Roy Oliver Curbow - Roy Oliver Curbow was Charles Franklin Curbow's oldest son - born in Aubrey, Denton County, Texas in November of 1905. Roy married Allie Ernestine Ham in April of 1926. Together they raised three sons. Roy was a mechanic and a welder. He was a foreman on jobs across Texas, Oklahoma and New Mexico; however, Brownwood, Texas was always home base. Roy loved people - dominoes - and cooking. The family looked forward to Roy's Sunday morning waffles and fried chicken after church. The reoccurring theme when people share their memories of Roy Oliver Curbow is that "he was the hardest working man I ever knew." Roy died of stomach cancer in Fort Worth, Tarrant County, Texas in June of 1968. He is laid to rest with his wife in Eastland Memorial Park in Early, Brown County, Texas.

Although not directly related - in the never-ending quest for information about our Curbow family - I have done a fair amount of research on the following individuals and their families:

Ezekiel W. Curbow - Ezekiel W. Curbow, I believe, is a brother to our Tilman P. Curbow. He was born around 1801 in the Edgefield District of South Carolina. In 1824 he married Elizabeth Parker in Hall County, Georgia. I have been unable to locate any children; however, it does appear that the couple adopted a daughter named Martha Spane Connelly. Ezekiel died in Rome, Floyd County, Georgia in November of 1880.

Wiseman Curbow - Wiseman Curbow, I believe, is also a brother to our Tilman P. Curbow. He was born around 1817 in Georgia (family stories state Jackson County). By 1850 Wiseman is a widower with a five year old son, Tilman David Curbow - perhaps named after his uncle Tilman? The east Texas Curbow clan maintains that Wise was an overseer in Georgia, and that during the gold rush he started out on foot for California, but stopped and settled in Bowie County, Texas instead. I have no way to substantiate this family story, as I have been unsuccessful in locating Wiseman in any census prior to 1850. Once in Texas, Wise married Emeline Parker (around 1851), a widow with two daughters, and they had five more children together. Most all Curbows located in the eastern part of Texas are descended from Wise. He can be found in Bowie County census records from 1850 to 1880. He was a property owner, owning at least 177 acres. Wiseman enlisted into the Confederate Army along with his brother Tilman. (In fact, the families of these two brothers spent the Civil War years together in Bowie County.) Wiseman died about 1887. He is buried in Sand Hill Cemetery near Simms, Bowie County, Texas. It is noted that the name (Henry) is very prevalent among Wiseman's grandchildren and great - grandchildren.

Henry Curbow, Jr. - Henry Curbow, Jr., I believe, is also a brother to our Tilman P. Curbow. He was born sometime around 1817. He married Catherine H. Robinson. He was the Postmaster of Paraclifta, Sevier County, Arkansas in 1851. A year later in 1852 Henry, Jr. filed a Land Claim for 531 acres in Bowie County, Texas. In 1856 he purchased 40 acres in Sevier County, Arkansas (which is very near to Bowie County, Texas).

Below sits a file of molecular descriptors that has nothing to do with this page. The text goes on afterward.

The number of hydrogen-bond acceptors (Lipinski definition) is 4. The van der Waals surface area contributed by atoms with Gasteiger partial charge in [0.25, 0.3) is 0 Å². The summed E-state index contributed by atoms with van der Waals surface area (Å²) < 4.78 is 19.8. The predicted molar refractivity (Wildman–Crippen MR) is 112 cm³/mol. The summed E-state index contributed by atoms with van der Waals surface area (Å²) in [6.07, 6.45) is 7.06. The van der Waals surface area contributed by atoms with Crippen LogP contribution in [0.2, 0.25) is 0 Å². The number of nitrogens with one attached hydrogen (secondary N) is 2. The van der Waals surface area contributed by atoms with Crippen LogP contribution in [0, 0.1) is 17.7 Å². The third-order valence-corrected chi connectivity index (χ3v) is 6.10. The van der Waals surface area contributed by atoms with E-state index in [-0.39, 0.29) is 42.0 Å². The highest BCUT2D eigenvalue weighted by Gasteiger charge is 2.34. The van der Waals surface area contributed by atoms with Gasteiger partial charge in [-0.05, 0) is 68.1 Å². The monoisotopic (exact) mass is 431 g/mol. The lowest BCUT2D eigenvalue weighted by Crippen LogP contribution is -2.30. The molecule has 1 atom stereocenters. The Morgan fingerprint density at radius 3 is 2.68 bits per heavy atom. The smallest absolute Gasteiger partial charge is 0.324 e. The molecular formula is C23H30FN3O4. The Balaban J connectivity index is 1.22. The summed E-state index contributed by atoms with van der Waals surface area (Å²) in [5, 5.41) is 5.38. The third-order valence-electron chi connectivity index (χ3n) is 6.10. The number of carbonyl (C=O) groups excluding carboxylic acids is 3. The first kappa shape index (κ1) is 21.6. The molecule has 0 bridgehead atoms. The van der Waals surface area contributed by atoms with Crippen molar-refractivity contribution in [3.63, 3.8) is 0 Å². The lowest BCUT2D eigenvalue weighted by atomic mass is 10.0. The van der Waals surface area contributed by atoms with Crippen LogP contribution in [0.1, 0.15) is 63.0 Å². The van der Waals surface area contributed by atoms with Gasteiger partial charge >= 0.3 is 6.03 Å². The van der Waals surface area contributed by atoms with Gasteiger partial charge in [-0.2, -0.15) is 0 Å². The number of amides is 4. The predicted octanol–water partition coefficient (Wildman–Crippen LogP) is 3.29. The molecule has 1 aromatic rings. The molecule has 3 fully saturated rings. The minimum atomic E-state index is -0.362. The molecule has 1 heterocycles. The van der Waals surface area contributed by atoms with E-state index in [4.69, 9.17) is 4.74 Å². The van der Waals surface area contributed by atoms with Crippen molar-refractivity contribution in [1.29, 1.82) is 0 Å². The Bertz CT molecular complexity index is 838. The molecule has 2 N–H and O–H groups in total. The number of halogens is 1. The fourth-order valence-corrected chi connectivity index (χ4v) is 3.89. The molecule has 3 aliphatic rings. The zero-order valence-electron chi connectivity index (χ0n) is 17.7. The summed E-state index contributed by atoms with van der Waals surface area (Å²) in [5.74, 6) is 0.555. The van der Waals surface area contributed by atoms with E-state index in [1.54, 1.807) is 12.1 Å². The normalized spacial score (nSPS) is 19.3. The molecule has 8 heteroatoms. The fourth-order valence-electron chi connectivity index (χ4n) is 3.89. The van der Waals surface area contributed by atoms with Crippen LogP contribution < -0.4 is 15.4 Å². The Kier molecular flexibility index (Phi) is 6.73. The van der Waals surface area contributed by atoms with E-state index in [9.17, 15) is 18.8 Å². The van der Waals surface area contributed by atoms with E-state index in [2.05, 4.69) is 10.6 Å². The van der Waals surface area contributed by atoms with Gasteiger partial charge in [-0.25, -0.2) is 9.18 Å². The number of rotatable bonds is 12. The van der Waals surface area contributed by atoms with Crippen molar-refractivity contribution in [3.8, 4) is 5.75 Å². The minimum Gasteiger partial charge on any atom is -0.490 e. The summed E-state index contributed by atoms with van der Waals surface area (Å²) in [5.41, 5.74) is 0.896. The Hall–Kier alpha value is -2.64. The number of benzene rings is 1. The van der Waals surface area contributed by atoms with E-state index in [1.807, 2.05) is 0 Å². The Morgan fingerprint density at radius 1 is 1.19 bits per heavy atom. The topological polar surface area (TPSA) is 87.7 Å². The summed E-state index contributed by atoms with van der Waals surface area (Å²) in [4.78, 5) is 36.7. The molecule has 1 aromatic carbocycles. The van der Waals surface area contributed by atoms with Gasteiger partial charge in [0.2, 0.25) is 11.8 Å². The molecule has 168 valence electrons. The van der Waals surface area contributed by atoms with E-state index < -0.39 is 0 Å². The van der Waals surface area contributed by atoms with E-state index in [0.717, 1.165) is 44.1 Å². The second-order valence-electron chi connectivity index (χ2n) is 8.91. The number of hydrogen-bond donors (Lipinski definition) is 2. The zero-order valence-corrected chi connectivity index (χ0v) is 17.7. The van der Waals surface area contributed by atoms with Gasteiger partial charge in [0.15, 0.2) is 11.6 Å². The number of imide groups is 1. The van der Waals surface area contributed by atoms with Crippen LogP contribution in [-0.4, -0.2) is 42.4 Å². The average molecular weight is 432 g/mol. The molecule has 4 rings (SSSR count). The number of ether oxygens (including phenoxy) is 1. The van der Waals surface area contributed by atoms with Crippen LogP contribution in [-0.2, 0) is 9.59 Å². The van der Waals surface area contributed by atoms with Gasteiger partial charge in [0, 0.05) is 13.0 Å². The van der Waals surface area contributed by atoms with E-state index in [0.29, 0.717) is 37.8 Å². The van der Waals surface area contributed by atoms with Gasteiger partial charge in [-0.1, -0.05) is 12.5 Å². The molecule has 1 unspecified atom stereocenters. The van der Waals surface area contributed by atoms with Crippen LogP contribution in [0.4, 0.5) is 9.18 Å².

James Curbow - James Curbow, I believe, is also a much older brother to our Tilman P. Curbow. James Curbow was born about 1790. He married Sarah Reed in December of 1808 in Jackson County, Georgia. He was a soldier in the War of 1812. It is thought that he died fairly young in Lincoln County, Tennessee sometime before 1830.

Nathaniel Curbo - Nathaniel Curbo, was the oldest son of James Curbow, and if I have the relationship figured correctly, then he was a cousin to our Tilman P. Curbow. It is noted that Nathaniel spelled his last name without the (w); and most family members in Texas with this spelling can usually be traced back to Nathaniel. He was born in 1812 in Jackson County, Georgia. Nathan married Lucinda Storey in March of 1836 in Lincoln County, Tennessee. He died in November of 1899 in Whitney, Hill County, Texas.

This Curbow genealogy is dedicated to my wonderful son - through his Curbow family line he can proudly say - I am an 8th generation Texan. As Hodding S. Carter wrote: There are only two lasting bequests we can give our children - one is roots, and the other, wings.

Many thanks to the numerous Curbow researchers that I have met along the way. In particular my deep appreciation to Mary Curbow and Jan Shafer for making the journey fun and fruitful!

This website was launched in June of 2011. I am busy incorporating 5,000+ pieces of media, which includes stories, documents and pictures of our Curbow ancestors. If you don't find what you are looking for, please check back often or feel free to contact me - chances are that I have something pertaining to your ancestor. Should you wish to contribute any information or media to this genealogy database you can feel free to contact me or alternatively you can upload a photo and/or a document directly to this website. (You can do this from each person's personal profile page.) Additionally, I have written a good bit on the Curbow family on my blog which you can access at If you are researching any of these Curbow family lines (or any related families), I would love to hear from you